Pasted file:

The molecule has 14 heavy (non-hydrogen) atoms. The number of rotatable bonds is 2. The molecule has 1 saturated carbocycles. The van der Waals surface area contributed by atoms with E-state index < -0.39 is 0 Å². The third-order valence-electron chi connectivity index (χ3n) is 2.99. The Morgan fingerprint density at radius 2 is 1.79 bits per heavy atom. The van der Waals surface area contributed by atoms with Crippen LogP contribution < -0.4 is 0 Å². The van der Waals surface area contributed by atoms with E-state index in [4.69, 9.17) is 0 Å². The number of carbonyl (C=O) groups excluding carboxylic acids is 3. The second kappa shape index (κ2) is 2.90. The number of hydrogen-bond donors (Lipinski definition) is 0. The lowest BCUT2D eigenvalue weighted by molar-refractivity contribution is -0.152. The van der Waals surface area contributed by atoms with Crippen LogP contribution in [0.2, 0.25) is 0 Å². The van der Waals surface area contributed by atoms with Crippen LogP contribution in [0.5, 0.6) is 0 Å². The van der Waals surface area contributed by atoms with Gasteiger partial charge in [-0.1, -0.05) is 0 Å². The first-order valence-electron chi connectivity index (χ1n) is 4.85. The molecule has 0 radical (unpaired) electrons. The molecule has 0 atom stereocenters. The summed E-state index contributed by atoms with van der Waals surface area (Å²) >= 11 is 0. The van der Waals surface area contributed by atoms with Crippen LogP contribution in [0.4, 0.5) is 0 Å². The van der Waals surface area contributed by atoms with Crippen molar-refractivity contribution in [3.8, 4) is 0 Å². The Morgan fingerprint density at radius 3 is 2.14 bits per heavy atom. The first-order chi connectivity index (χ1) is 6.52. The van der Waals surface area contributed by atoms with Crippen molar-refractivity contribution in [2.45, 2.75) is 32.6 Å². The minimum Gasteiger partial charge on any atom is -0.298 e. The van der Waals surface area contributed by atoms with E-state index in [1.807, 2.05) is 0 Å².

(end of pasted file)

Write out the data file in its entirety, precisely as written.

The molecule has 14 heavy (non-hydrogen) atoms. The number of rotatable bonds is 2. The molecule has 1 saturated carbocycles. The van der Waals surface area contributed by atoms with E-state index < -0.39 is 0 Å². The third-order valence-electron chi connectivity index (χ3n) is 2.99. The Morgan fingerprint density at radius 2 is 1.79 bits per heavy atom. The van der Waals surface area contributed by atoms with Crippen LogP contribution < -0.4 is 0 Å². The van der Waals surface area contributed by atoms with E-state index in [4.69, 9.17) is 0 Å². The number of carbonyl (C=O) groups excluding carboxylic acids is 3. The second kappa shape index (κ2) is 2.90. The number of hydrogen-bond donors (Lipinski definition) is 0. The lowest BCUT2D eigenvalue weighted by molar-refractivity contribution is -0.152. The van der Waals surface area contributed by atoms with Crippen LogP contribution in [0.2, 0.25) is 0 Å². The van der Waals surface area contributed by atoms with Crippen LogP contribution in [0.5, 0.6) is 0 Å². The van der Waals surface area contributed by atoms with Gasteiger partial charge in [-0.1, -0.05) is 0 Å². The first-order valence-electron chi connectivity index (χ1n) is 4.85. The molecule has 0 radical (unpaired) electrons. The molecule has 0 atom stereocenters. The summed E-state index contributed by atoms with van der Waals surface area (Å²) >= 11 is 0. The van der Waals surface area contributed by atoms with Crippen LogP contribution in [0.4, 0.5) is 0 Å². The van der Waals surface area contributed by atoms with Crippen molar-refractivity contribution in [3.8, 4) is 0 Å². The Morgan fingerprint density at radius 3 is 2.14 bits per heavy atom. The first-order chi connectivity index (χ1) is 6.52. The van der Waals surface area contributed by atoms with Crippen molar-refractivity contribution in [2.45, 2.75) is 32.6 Å². The minimum Gasteiger partial charge on any atom is -0.298 e. The van der Waals surface area contributed by atoms with E-state index in [1.807, 2.05) is 0 Å².